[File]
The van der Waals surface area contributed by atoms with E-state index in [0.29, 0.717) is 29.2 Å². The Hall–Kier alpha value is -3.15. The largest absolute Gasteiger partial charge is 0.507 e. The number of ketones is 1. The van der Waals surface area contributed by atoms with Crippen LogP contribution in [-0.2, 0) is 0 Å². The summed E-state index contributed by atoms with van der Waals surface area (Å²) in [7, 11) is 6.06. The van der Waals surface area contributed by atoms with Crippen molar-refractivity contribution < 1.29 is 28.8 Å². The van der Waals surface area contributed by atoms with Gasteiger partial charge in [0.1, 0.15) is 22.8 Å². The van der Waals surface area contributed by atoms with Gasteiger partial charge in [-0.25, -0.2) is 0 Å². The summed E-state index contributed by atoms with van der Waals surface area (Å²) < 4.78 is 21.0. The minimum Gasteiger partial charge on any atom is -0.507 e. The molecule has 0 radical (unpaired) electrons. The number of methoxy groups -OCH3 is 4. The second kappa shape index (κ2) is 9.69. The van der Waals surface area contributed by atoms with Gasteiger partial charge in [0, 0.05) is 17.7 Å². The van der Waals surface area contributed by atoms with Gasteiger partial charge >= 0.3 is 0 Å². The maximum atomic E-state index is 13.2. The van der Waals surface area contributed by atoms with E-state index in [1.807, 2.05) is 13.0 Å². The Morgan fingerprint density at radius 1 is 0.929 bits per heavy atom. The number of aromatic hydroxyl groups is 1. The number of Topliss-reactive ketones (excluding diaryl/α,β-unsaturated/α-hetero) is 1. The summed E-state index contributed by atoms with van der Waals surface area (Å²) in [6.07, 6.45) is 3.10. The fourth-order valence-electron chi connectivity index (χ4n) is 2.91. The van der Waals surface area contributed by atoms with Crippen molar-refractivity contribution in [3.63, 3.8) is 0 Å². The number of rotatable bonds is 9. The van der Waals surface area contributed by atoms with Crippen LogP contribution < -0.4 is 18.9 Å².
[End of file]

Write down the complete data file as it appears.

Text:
The van der Waals surface area contributed by atoms with E-state index in [0.29, 0.717) is 29.2 Å². The Hall–Kier alpha value is -3.15. The largest absolute Gasteiger partial charge is 0.507 e. The number of ketones is 1. The van der Waals surface area contributed by atoms with Crippen LogP contribution in [-0.2, 0) is 0 Å². The summed E-state index contributed by atoms with van der Waals surface area (Å²) in [7, 11) is 6.06. The van der Waals surface area contributed by atoms with Crippen molar-refractivity contribution < 1.29 is 28.8 Å². The van der Waals surface area contributed by atoms with Gasteiger partial charge in [0.1, 0.15) is 22.8 Å². The van der Waals surface area contributed by atoms with Gasteiger partial charge in [-0.25, -0.2) is 0 Å². The summed E-state index contributed by atoms with van der Waals surface area (Å²) < 4.78 is 21.0. The minimum Gasteiger partial charge on any atom is -0.507 e. The molecule has 0 radical (unpaired) electrons. The number of methoxy groups -OCH3 is 4. The second kappa shape index (κ2) is 9.69. The van der Waals surface area contributed by atoms with Gasteiger partial charge in [0, 0.05) is 17.7 Å². The van der Waals surface area contributed by atoms with Gasteiger partial charge >= 0.3 is 0 Å². The maximum atomic E-state index is 13.2. The van der Waals surface area contributed by atoms with E-state index in [1.807, 2.05) is 13.0 Å². The Morgan fingerprint density at radius 1 is 0.929 bits per heavy atom. The number of aromatic hydroxyl groups is 1. The number of Topliss-reactive ketones (excluding diaryl/α,β-unsaturated/α-hetero) is 1. The summed E-state index contributed by atoms with van der Waals surface area (Å²) in [6.07, 6.45) is 3.10. The fourth-order valence-electron chi connectivity index (χ4n) is 2.91. The van der Waals surface area contributed by atoms with Crippen molar-refractivity contribution in [3.63, 3.8) is 0 Å². The number of rotatable bonds is 9. The van der Waals surface area contributed by atoms with Crippen LogP contribution < -0.4 is 18.9 Å².